In this day and age of data and testing, this one is huge. It is huge because for many of us in urban schools, we are faced with a majority of our students performing below grade level. In doing research, we stumbled on some staggering statistics (according to 2009 NAEP data) that are too shocking to ignore: 
  • Fewer than half of African American males receive their high school diploma
  • African American men make up less than 5% of the U.S. college population
  • African American men make up only 14% of the national population, but over 40% of the prison population
  • Unemployment rate is twice that of white males
  • African American adolescents and young males are eight times more likely to be the victim of homicide than whites in the same age group
If you take a look at data for schools working with a high number of economically disadvantaged students, you will see that we are dealing with a very high number of students performing low academically. This affects us in the library because we constantly combat disengaged students who say they “don’t like to read” (often times they can’t read). We serve a wide variety of reading levels. Many are reading more than one grade level below their own. Librarians also are viewed as innovative in our ability to incorporate new technology into lessons. However, in an urban school setting, we also face a huge digital divide. Many of our students have not grown up with practice using and manipulating a computer or computer programs. Sure, they can text, Snapchat, Kik, and Instagram all day long, but when it comes to using a word processing program, or creating an interactive presentation, it is difficult for them, and they often want to give up. There is a constant struggle to provide in-depth, higher order lessons, while still trying to catch students up on the basic skill gaps they have. Some suggestions for us as librarians:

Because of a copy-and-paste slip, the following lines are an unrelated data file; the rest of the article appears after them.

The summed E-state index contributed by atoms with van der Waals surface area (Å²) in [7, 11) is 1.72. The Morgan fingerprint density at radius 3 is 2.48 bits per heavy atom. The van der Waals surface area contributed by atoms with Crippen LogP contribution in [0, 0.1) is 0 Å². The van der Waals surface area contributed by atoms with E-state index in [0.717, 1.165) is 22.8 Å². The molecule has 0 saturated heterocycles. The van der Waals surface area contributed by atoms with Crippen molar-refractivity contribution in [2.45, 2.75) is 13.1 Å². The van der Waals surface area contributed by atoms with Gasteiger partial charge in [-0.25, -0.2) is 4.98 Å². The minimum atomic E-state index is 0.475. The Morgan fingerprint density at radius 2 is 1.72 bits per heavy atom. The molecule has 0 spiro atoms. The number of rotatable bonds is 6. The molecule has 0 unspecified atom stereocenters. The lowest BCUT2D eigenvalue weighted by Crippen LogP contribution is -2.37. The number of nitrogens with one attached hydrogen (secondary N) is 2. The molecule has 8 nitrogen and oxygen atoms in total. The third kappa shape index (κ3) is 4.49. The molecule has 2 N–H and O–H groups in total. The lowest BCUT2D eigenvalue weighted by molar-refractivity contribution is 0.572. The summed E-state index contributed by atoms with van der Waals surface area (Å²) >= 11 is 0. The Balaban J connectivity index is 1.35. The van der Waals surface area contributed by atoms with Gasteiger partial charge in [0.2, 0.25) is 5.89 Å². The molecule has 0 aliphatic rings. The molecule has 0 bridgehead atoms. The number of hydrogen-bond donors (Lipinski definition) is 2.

• Provide quality and relevant text that reflect our students own personal experiences
  • Maintain high expectations for students (teach them it is okay to struggle)
  • Emphasize collaboration through PBL, as well as with community members and mentors
  • Utilize resources that can help students, such as read-aloud options on databases, playaways with a book, etc.

Regardless of what “population” you serve, we can all agree that our work begins by building a culture of acceptance in our libraries. My biggest issue when researching “the urban school” is that I felt like a walking contradiction. I feel like the very nature of presenting information about any particular group may come across as though I am stereotyping. If I have learned anything in my 8 years working in a school library, it is that each and every individual that walks through the door should be treated as such. We must leave our preconceived notions at the door. Yes, we are operating in a data driven time, but we should see the student first, before we see the label assigned to them from a standardized test. We must meet our students where they are, but not waiver in what we expect of them, because we know they are capable of rising to the occasion. 

We teach, we listen, we counsel, we advocate. We are librarians.

MNPS Librarian

No comments:

Post a Comment